Reviewed by Bill Raden
True Focus Theater at Zombie Joe’s Underground Theater
Through October 25
As the theater season shifts into Halloween mode, and Los Angeles is again inundated with scores of immersive shocks and Gothic-themed holiday frights, leave it to the all-women True Focus Theater troupe to put a freshly spellbinding spin on a misogynistic blood libel of ancient folklore and demonology — the witch.
Weaving together a collage of found and original texts — both ancient prayers and more recent literary invocations — HEX plays as an incantatory and erotic musical cabaret of diabolical song and ritual dance. The company persuasively peels back the patriarchal accretions of maleficent myth to argue that the true black magic responsible for giving so many Puritans and Hollywood screenwriters the wiccaphobic night sweats is the unfettered power of female sexuality, which HEX delivers in spades.
Attractively composed by director Vanessa Cate (full disclosure: Cate is also an editor and critic at Stage Raw) and choreographed by Cate, Deneen Melody and Marietta Melrose, the devised evening’s linear trajectory roughly outlines the history of witching from a distinctly gender-savvy point of view. Twenty-five choreographed chants, spells, poems and the odd satirical sketch trace the evolution of the sorceress from her roots in pre-Christian goddess worship, through her demonized appropriation by both Elizabethan dramatists and ecclesiastical witch burners, to her emergence as a supernatural gothic-horror trope, and finally to her modern spiritual rehabilitation by the Neopagan and Wicca New Age movements.
Included are Wicker Man-styled dance duets (by Melody & Cheryl Doyle); larger-scale, heavy-breathing tribal ceremonies (performed by Melody, Melrose, Kat Nelson-Bergfeld, Ashley J. Woods, Alariza Nevarez and Caitlin Fowler); an entire, three-part section on lycanthropy that progresses from a werewolf incantation (intoned by Sasha Snow) to a wolf dance (Melody, Doyle, Nevarez, Melrose, Fowler, Emma Pauly and Ashley J. Woods) that resolves itself as a kinky cartoon version of Little Red Riding Hood, with Snow as the black-corseted prey and Kat Nelson-Bergfeld as her predatory ravisher; and a twisted lullaby riff on the more malevolent aspects of baby dolls and child play (Fowler, Nevarez, Snow and Nelson-Bergfeld).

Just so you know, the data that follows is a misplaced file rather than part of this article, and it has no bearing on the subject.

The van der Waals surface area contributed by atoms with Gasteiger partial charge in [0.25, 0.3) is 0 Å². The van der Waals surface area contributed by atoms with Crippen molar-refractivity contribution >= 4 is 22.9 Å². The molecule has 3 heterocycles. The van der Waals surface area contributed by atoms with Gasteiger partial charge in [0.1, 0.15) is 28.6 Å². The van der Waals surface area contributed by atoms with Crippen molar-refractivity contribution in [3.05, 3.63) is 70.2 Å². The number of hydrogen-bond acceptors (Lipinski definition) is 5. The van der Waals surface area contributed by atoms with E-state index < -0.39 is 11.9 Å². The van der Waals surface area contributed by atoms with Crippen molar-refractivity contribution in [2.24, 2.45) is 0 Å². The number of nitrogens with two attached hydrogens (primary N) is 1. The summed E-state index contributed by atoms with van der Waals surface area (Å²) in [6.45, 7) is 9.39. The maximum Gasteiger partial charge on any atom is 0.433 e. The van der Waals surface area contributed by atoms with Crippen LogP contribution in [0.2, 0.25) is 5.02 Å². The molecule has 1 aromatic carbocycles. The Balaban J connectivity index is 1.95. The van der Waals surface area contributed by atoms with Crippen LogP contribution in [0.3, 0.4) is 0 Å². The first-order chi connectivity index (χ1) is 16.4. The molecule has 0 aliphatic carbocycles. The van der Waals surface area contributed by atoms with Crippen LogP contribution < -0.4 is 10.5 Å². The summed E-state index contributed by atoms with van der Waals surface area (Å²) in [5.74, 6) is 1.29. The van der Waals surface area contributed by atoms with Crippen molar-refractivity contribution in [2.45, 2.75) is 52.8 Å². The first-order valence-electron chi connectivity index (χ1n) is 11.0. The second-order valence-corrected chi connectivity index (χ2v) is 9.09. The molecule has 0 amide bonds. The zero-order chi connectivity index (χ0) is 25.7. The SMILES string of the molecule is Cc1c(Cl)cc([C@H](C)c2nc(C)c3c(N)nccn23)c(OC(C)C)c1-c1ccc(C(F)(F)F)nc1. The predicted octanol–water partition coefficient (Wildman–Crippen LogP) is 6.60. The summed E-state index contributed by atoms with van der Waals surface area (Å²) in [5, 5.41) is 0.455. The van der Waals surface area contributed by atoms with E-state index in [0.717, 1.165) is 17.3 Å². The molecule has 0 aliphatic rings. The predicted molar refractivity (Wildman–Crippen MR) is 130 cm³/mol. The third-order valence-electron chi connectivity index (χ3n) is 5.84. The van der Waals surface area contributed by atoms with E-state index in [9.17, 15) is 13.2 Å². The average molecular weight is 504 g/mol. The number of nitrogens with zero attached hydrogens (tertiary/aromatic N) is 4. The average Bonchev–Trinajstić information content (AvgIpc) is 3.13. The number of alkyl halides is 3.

The latter part of the evening takes a more explicit turn into the erotic as the dances become more overtly sexual and the costuming (uncredited) more sparse. Its climax includes Pauly’s recitation of Christopher Marlowe’s invocation — translated by Pauly into Latin! — of Mephistopheles (embodied by dancers Snow, Fowler, Melrose and Nevarez) from Doctor Faustus. And the section culminates with Cate appearing as Lucifer in an ecstatic and increasingly violent dance seduction of Melody that finally completes itself in an act which church fathers once tactfully referred to as “familiarity with ye devil.”
Though an enchanting ensemble delivers its quota of Zombie Joe moments (Cate is a veteran member of the Gothic horror company) — most notably a sleekly sexed-up company dance performance of Edgar Allan Poe’s “The Raven,” and a bedlam number in which Nelson-Bergfeld attempts to exorcise a coven of shrieking hysterics — the show is most effective when making its point that the persecution of witches is merely slut-shaming by other means. “We’re the ones who burned before you ever set a torch to us,” the company chants in a poignantly lyrical epigraph. That affirmation is HEX’s most convincing trick in its assortment of thought-provoking treats.